The Journal of Online Mathematics and Its Applications, Volume 8 (2008)

The Most Marvelous Theorem in Mathematics, Dan Kalman

Many important ideas in geometry can be understood through the use of transformations. As a simple example, two figures are said to be congruent if one can be carried rigidly into an exact duplicate of the other. Conceptually, we imagine sliding the first figure around until it lands directly on top of the second. This is shown in the animated graphic below, where a red triangle is manipulated to coincide with a blue triangle.

More formally, the manipulation of a figure in this way is described in terms of a function whose domain and range are subsets of the plane. If `f` is such a function, and if (`x`, `y`) is a point in the domain, then `f` (`x`, `y`) is another point in the plane, say (`u`, `v`). By applying `f` to each point of a figure, we obtain a new figure, referred to as the image under `f` of the original figure, or more briefly, just the image. In the graphic above, for each point (`x`, `y`) in the original red triangle, `f` (`x`, `y`) is the corresponding position in the blue triangle. In this way, the function `f` transforms the red triangle into the blue triangle. Note that the animation is for visualization purposes only, it is not part of the function `f`. Rather, `f` tells us for each point of the starting figure, how to compute the final location in the ending figure. Although it is often helpful to imagine the starting figure evolving into the final figure as in the animation, `f` only tells us how to compute each ending point. It says nothing about the path a point follows in going from its starting position to its final position.

Of particular interest here are geometric transformations which consist of rotations about the origin, translations, and imposition of scale factors. For example, let us consider a rotation about the origin through an angle of π/2, in the counterclockwise direction. Any point (`x`, `y`) in the plane is at a distance from the origin, and makes an angle `θ` with the positive `x` axis, as illustrated in Figure 1 below.

To rotate this point about the origin, we hold the length `r` fixed, but add π/2 to the angle `θ`. A typical point (`x`, `y`) and its rotated image (`u`, `v`) are shown in Figure 2. This figure shows how the rotation effects a single point. But we are usually interested in applying a transformation to every point in some geometrical object. This is illustrated in Figure 3. Each point of the red triangle has been rotated about the origin by π/2 to create the blue triangle. The yellow and blue grids are highlighted to make it easier to visualize that this is indeed a rotation through π/2.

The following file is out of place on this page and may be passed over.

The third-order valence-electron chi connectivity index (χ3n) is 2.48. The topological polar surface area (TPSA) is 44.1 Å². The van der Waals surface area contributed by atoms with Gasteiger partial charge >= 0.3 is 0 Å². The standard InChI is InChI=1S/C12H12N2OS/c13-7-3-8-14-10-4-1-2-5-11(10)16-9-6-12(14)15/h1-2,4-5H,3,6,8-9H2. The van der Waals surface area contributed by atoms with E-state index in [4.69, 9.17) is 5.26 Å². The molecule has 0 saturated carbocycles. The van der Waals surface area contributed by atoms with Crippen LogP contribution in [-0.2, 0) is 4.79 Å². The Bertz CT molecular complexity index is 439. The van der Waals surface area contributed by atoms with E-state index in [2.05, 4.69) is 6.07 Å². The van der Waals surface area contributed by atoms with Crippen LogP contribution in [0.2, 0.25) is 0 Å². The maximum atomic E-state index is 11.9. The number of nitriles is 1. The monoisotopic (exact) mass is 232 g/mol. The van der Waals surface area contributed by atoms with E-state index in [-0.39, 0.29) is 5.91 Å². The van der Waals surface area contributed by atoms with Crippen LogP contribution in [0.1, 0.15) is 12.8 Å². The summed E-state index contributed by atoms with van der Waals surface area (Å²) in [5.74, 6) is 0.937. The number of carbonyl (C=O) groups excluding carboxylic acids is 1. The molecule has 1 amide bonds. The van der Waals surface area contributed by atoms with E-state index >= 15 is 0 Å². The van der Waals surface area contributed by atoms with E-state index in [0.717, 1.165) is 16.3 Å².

Figure 4 shows an example of a *translation*. Every point of the red triangle is shifted left 5 units and down 1 unit to create the blue triangle. In general, a translation moves every point (`x`, `y`) in the domain a fixed distance in a fixed direction to produce the image point (`u`, `v`).

The third operation corresponds to multiplication by a fixed positive constant. This is easily expressed algebraically: for some positive constant `c`, `f `(`x`, `y`) = (`c``x`, `c``y`). Pictorially, this amounts to either expanding a figure radially outward (if `c` > 1) or contracting it radially inward (if `c` is less than 1). For example, with `c` = 2, a figure's linear dimensions are doubled in size and each point is moved twice as far from the origin. With `c` = 1/2, a figure's dimensions are reduced by half and each point is moved half the distance to the origin. There are illustrated in Figure 5 and Figure 6, in which the original figure is a red polygon, and the transformed image is blue.

Notice that rotations and translations always transform a figure to a congruent image, but a scale factor transforms a figure to a *similar* figure. Here, the word *similar* has a specific mathematical meaning that is more particular than the usual English meaning. Similar figures have exactly the same shape and proportions, differing only in size.

In all of the examples presented above, there are simple mathematical formulas for the transformations involved. In each case, we represent the starting point by (`x`, `y`), and the image is (`u`, `v`) = `f`(`x`, `y`). For the last examples, with a scale factor of 2 we have (`u`, `v`) = (2`x`, 2`y`), while for a scale factor of 1/2 we have (`u`, `v`) = (`x`/2, `y`/2). More generally, for a scale factor of `r` the transformation is given by (`u`, `v`) =` `(`r``x`, `r``y`). For a translation, the transformation has the form (`u`, `v`) = (`x` + `a`, `y` + `b`), where `a` and `b` are fixed constants. In the example of Figure 4, `a` = −5 and `b` = −1, so the transformation is given by (`u`, `v`) = (`x` − 5, `y` − 1). For the rotation example, the transformation is defined by (`u`, `v`) = (−`y`, `x`).